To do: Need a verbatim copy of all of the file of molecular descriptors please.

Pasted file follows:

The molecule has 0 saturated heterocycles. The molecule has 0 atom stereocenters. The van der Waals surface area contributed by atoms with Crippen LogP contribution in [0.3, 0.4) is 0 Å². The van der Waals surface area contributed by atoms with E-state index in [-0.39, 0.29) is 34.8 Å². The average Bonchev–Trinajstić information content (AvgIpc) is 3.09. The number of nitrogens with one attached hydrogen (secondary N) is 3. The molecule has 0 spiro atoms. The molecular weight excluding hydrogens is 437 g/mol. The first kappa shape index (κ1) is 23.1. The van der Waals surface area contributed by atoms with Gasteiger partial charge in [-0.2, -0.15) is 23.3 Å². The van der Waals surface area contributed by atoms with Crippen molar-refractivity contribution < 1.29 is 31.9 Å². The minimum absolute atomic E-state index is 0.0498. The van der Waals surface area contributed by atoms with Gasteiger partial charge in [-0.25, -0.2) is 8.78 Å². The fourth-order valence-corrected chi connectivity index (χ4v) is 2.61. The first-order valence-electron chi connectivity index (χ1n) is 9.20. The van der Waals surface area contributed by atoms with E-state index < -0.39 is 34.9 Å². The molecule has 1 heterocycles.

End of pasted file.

The molecule has 0 saturated heterocycles. The molecule has 0 atom stereocenters. The van der Waals surface area contributed by atoms with Crippen LogP contribution in [0.3, 0.4) is 0 Å². The van der Waals surface area contributed by atoms with E-state index in [-0.39, 0.29) is 34.8 Å². The average Bonchev–Trinajstić information content (AvgIpc) is 3.09. The number of nitrogens with one attached hydrogen (secondary N) is 3. The molecule has 0 spiro atoms. The molecular weight excluding hydrogens is 437 g/mol. The first kappa shape index (κ1) is 23.1. The van der Waals surface area contributed by atoms with Gasteiger partial charge in [-0.2, -0.15) is 23.3 Å². The van der Waals surface area contributed by atoms with Crippen molar-refractivity contribution < 1.29 is 31.9 Å². The minimum absolute atomic E-state index is 0.0498. The van der Waals surface area contributed by atoms with Gasteiger partial charge in [-0.25, -0.2) is 8.78 Å². The fourth-order valence-corrected chi connectivity index (χ4v) is 2.61. The first-order valence-electron chi connectivity index (χ1n) is 9.20. The van der Waals surface area contributed by atoms with E-state index < -0.39 is 34.9 Å². The molecule has 1 heterocycles.